I had a great time with the Sunderland people at Chelsea, but I had friends in there, and Sunderland won – which brings me to another rule, “Don’t show your away colors outside the stadium.”

How to buy English soccer tickets.
Who knew “touting” was a crime?

Third Parties: Websites and Touts

Let’s get this term out of the way first: a tout in England is a scalper in the States. I have no experience with them in person, and I really don’t intend to. I have a philosophical problem with re-selling tickets for a profit. Still, I have researched third-party websites just a little.

I would start with the standard “safe ticket buying” link at, where you can also see the latest on tickets for each fixture. They also have a list there of un-authorized re-selling websites.

As for “legit” websites, near as I can tell, that list includes Viagogo, which has official relationships with some of the clubs, and Thomas Cook, which also has official relationships with some clubs and offers “Match Breaks” that include a ticket and a hotel room. Sample price is 350 pounds ($565) for a fancy hotel and a ticket to the Spurs-Everton game.

I hope this post is helpful. If you have any questions, or suggestions, please post a comment below.

See you at the grounds ….

For even more about English soccer,
check out the new site for my upcoming book:
An American’s Guide to English Soccer

You might also want to
subscribe to my all-soccer “GroundHopper” newsletter.

(The “Bulletin” below also covers hiking, travel, and other stuff).



Watching Soccer in England – When to Go

For even more about English soccer,
check out the new site for my upcoming book:
An American’s Guide to English Soccer

Sheffield United fans before an FA Cup game.
Sheffield United fans before an FA Cup game.

What’s the best time to go watch soccer in England?

As I sit here planning my trips to watch soccer in England during the upcoming season, I find myself thinking there are two ways to approach this thing.

One way is to say, “When can I go, and what games will be happening while I’m there?” In other words, maybe you’re going for Christmas (a great time to be there!) or late summer (also great) or Spring Break (iffy for soccer), and you’re wondering what will be available.

Another way (which I aim for) is, “What’s the best time to go, when I will have the greatest number of games to choose from?”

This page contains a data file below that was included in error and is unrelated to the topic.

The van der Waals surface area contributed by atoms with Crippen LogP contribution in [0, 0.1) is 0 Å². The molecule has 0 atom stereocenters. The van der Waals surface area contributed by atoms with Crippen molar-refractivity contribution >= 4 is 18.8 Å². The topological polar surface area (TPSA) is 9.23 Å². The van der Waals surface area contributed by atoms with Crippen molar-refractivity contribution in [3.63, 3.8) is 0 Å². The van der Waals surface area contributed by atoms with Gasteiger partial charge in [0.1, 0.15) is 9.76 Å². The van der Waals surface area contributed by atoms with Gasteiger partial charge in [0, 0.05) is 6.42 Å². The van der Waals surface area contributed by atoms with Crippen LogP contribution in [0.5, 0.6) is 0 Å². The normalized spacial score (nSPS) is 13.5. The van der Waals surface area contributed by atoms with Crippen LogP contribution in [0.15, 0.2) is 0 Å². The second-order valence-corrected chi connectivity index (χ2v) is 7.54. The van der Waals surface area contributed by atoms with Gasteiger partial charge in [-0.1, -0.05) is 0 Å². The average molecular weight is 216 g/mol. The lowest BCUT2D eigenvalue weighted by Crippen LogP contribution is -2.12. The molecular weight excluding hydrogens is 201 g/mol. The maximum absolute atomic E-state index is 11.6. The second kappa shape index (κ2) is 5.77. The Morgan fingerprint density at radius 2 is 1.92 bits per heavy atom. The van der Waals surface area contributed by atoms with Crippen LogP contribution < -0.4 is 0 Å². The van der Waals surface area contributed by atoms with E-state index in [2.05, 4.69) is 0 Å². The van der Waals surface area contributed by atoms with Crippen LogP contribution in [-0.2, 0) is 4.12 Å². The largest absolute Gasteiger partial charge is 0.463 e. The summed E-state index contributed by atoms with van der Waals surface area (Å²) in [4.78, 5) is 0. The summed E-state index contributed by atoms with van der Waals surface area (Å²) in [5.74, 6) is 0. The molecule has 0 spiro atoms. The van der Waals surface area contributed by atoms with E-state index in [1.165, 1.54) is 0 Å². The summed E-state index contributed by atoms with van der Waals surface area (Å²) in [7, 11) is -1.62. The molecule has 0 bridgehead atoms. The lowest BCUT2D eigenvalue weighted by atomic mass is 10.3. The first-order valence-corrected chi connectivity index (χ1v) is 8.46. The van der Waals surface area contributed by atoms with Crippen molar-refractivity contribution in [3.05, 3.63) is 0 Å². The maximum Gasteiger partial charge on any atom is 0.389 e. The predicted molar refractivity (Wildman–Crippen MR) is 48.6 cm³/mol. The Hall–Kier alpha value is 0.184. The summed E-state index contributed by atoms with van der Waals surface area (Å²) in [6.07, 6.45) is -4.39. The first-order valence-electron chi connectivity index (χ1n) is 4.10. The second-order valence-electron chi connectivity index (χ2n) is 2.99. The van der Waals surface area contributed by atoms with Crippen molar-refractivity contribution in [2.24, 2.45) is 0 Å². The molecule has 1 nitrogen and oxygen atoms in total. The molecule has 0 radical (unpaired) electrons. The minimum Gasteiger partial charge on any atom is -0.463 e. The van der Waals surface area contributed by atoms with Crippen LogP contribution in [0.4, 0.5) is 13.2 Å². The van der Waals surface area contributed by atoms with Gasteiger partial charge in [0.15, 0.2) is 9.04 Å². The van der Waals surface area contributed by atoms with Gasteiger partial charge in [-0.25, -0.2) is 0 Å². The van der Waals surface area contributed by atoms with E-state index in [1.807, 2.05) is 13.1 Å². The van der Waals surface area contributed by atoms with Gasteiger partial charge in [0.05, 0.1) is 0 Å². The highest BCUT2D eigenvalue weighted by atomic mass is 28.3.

It’s for both reasons, but mainly the second, that I have worked up this blog post about when to go see soccer games in England. A version of this, for the 2016-17 season, will appear in my guidebook to English soccer, which I will publish in summer of 2016. (Meanwhile, you can read all my English soccer blog posts here.)

Sunderland at Chelsea in the Premier League
Sunderland at Chelsea in the Premier League

First, About All The Competitions

English soccer isn’t like American sports, where there’s a regular season, then a playoff. In England, and all other countries really, there’s a league season – actually many of them – and then various tournaments (Cups) spread throughout the season. So in any given week, there might be four leagues and two Cups to choose from!

You can go read my guide to the leagues and cups and English soccer, or you can accept this very quick summary: Imagine that all of baseball in the US was entirely independent teams, instead of the farm system we have today. So, all the major leagues would play each other, plus AAA, AA, A, and on down the line. But they wouldn’t have postseason playoffs – just a league season, and whoever has the best record wins. In England, there’s the Premier League, then three levels of the Football League: the Championship, League One, and League Two. Then there’s a bunch more below that, but forget them for now.

Back to the baseball analogy, there would also be “cups” during the year, where all the A teams would play a game, then the winners would move on to face the AA teams, then those winners would face AAA teams, and eventually the major league teams would join, then it would all lead up a championship game.

And every round is completely unseeded! So the Yankees (Manchester United) might have to play at Savannah, Georgia (Charlton Athletic). In theory, a AA team could beat a major league team for the title. Basically, that’s a “cup” in English soccer, and there’s a bunch of them, but we’ll just worry about the two biggies, the League Cup and the FA Cup.

The League Cup is just for the 92 professional teams in the Football League and Premier League, and the FA Cup is pretty much for everybody – more than 800 teams last year!